For the in-game there was another challenge: we couldn’t afford to record hours and hours of music for all the hours a gameplay can last and we didn’t wanted it to sound repetitive neither. The solution was the on-the-fly sequencing. We recorded a finite number of harmonic clips, and the programming team developed a system which, each time a new room is configured, chooses several of them and mixes them live and randomly for that specific room. It’s like having a virtual disc jockey on the background. This system made the music procedural, what gave us virtually infinite tracks with a very limited number of clips. Of course this is the short explanation because, in fact, the mixdown is not absolutly random; there are some rules such as the probability of triggering music is not the same as the probability of leaving just an ambience sound, avoiding this way the saturation of the user’s ears. Furthermore, there are some clips that can’t be mixed down together, those with percussion, for example.
In order to put sound to every action in King Lucas, the easiest way would have been to buy sounds from stock libraries. We considered this option because they’re high quality clips and not very expensive nowadays. However, these sounds didn’t fit in the style a game which is half way between the cartoon and a more serious style because they have, in fact, too much quality, they are too much realistic. We then decided to use foley to get what we exactly wanted. As you probably may know, foley is the technic of reproducing real sounds in a recording studio; for example, punches you can hear in movies are not real punches but, usually, a steak hitting a solid wood table. In real world punches don’t sound as you hear them in the movies… nor the gunshots, nor most of the things you hear. In the real world your ears work together with your brain to filter the sounds so you hear louder the most relevant ones, you don’t hear everything in the same level, otherwise it would be unbearable, but in an audiovisual the actions must be perceived, they don’t have to be realistic, they must seem it, they have to be plausible. This decision let us keep all the sounds in King Lucas under control.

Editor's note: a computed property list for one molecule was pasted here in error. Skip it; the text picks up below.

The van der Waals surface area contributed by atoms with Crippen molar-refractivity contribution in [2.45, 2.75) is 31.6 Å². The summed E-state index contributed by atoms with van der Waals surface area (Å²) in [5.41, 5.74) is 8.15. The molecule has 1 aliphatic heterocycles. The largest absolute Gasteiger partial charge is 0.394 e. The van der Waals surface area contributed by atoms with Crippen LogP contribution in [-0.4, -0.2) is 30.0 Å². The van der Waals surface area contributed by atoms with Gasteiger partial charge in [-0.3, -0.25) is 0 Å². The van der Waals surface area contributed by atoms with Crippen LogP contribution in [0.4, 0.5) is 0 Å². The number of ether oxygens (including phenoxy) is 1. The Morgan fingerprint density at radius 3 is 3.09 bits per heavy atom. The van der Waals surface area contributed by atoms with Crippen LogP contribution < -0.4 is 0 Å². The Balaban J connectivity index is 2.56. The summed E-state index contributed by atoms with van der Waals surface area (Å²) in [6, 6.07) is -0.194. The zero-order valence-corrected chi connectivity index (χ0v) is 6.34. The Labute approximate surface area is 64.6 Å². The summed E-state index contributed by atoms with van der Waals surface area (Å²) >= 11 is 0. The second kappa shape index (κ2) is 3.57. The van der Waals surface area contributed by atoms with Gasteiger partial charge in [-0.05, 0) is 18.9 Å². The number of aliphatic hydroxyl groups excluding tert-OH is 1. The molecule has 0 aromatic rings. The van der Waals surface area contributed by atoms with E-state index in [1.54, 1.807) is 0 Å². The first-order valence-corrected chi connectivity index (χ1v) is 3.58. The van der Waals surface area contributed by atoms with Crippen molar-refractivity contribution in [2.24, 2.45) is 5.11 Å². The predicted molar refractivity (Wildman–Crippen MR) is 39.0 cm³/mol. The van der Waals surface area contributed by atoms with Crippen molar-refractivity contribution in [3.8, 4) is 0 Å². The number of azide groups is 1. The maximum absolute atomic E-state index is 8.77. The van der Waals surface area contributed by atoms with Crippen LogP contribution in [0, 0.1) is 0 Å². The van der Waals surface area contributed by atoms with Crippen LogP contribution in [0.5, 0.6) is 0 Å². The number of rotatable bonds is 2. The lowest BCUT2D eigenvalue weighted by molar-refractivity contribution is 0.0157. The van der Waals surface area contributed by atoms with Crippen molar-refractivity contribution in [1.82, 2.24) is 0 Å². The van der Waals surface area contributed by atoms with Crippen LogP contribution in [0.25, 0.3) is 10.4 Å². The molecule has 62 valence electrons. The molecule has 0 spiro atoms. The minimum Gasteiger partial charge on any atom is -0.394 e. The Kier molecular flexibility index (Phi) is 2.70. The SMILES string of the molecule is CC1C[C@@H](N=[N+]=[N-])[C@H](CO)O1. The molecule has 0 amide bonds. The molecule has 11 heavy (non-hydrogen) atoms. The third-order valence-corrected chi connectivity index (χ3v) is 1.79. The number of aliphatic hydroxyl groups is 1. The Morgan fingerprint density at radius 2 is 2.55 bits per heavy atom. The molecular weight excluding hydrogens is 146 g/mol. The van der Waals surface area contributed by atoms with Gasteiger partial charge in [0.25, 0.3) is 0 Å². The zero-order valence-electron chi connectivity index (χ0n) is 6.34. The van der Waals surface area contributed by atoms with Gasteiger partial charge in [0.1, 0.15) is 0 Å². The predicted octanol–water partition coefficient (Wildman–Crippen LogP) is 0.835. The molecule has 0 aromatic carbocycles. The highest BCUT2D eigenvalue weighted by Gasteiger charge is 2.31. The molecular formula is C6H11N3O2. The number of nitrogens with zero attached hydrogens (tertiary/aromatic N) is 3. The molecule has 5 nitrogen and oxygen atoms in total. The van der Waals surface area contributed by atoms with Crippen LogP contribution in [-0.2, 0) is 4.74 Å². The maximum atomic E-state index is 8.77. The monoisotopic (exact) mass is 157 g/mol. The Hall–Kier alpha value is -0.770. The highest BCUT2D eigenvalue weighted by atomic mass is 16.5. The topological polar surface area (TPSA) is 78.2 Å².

It was a really funny adventure, besides an incredibly creative process. We had to imagine how an slime that doesn’t exist sounds when it is cut in two, imagine how could we make a similar sound and process it until we reached the optimal result. We could make the sound of coins we wanted with some bolts over a trophy we received some time ago (we didn’t like how real coins sounded), the sound of swords we were looking for with forks and some reverb, viscous sounds for some creatures fulfilling our mouth with custard and gasping (we stained the mic and our clothing)… and the same for voices and moans. I would like to know what people of the offices next door thought the day we recorded voices and screams!
Problems? Yes, of course, our office is not a recording studio so it is not acoustically isolated, there’s AC noise, fans inside every computer and… traffic outside. We had to wait for the traffic light down the street gave us a break to start each recording. The microphone we used was a condenser microphone, very sensitive to low level noise, but if you are careful enough you can find the adequate conditions and dive into this technique to record your own sound effects.